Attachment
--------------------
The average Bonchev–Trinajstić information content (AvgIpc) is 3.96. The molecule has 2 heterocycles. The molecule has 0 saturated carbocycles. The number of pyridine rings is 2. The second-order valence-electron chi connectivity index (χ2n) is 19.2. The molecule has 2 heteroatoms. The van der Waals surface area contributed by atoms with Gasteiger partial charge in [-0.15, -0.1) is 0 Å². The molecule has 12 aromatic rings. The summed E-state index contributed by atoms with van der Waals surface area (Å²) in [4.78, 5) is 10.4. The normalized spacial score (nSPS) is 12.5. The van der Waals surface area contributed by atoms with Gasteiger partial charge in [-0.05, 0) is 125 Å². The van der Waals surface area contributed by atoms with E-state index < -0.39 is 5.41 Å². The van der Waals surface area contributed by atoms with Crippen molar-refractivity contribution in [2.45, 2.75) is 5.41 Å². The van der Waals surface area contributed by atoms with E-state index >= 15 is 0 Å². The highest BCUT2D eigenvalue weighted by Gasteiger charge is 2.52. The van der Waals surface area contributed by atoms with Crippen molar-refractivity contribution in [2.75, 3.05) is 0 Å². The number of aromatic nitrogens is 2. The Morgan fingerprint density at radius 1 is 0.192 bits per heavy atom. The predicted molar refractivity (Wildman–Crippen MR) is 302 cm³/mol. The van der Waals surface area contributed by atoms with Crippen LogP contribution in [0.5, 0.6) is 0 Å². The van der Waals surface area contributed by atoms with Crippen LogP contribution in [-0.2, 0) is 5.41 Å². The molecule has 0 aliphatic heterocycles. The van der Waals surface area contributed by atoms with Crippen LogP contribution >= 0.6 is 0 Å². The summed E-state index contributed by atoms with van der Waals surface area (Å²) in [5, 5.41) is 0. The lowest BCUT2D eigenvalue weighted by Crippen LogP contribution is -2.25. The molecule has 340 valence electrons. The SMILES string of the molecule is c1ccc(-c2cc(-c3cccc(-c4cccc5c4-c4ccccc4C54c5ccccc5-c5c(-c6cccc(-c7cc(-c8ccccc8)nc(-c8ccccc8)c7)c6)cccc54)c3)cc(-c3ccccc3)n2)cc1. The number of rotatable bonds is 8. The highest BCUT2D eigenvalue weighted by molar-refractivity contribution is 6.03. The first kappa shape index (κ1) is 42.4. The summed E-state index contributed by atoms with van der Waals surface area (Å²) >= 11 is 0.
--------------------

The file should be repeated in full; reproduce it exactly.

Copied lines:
The average Bonchev–Trinajstić information content (AvgIpc) is 3.96. The molecule has 2 heterocycles. The molecule has 0 saturated carbocycles. The number of pyridine rings is 2. The second-order valence-electron chi connectivity index (χ2n) is 19.2. The molecule has 2 heteroatoms. The van der Waals surface area contributed by atoms with Gasteiger partial charge in [-0.15, -0.1) is 0 Å². The molecule has 12 aromatic rings. The summed E-state index contributed by atoms with van der Waals surface area (Å²) in [4.78, 5) is 10.4. The normalized spacial score (nSPS) is 12.5. The van der Waals surface area contributed by atoms with Gasteiger partial charge in [-0.05, 0) is 125 Å². The van der Waals surface area contributed by atoms with E-state index < -0.39 is 5.41 Å². The van der Waals surface area contributed by atoms with Crippen molar-refractivity contribution in [2.45, 2.75) is 5.41 Å². The van der Waals surface area contributed by atoms with E-state index >= 15 is 0 Å². The highest BCUT2D eigenvalue weighted by Gasteiger charge is 2.52. The van der Waals surface area contributed by atoms with Crippen molar-refractivity contribution in [2.75, 3.05) is 0 Å². The number of aromatic nitrogens is 2. The Morgan fingerprint density at radius 1 is 0.192 bits per heavy atom. The predicted molar refractivity (Wildman–Crippen MR) is 302 cm³/mol. The van der Waals surface area contributed by atoms with Crippen LogP contribution in [0.5, 0.6) is 0 Å². The van der Waals surface area contributed by atoms with Crippen LogP contribution in [-0.2, 0) is 5.41 Å². The molecule has 0 aliphatic heterocycles. The van der Waals surface area contributed by atoms with Crippen LogP contribution >= 0.6 is 0 Å². The summed E-state index contributed by atoms with van der Waals surface area (Å²) in [5, 5.41) is 0. The lowest BCUT2D eigenvalue weighted by Crippen LogP contribution is -2.25. The molecule has 340 valence electrons. The SMILES string of the molecule is c1ccc(-c2cc(-c3cccc(-c4cccc5c4-c4ccccc4C54c5ccccc5-c5c(-c6cccc(-c7cc(-c8ccccc8)nc(-c8ccccc8)c7)c6)cccc54)c3)cc(-c3ccccc3)n2)cc1. The number of rotatable bonds is 8. The highest BCUT2D eigenvalue weighted by molar-refractivity contribution is 6.03. The first kappa shape index (κ1) is 42.4. The summed E-state index contributed by atoms with van der Waals surface area (Å²) >= 11 is 0.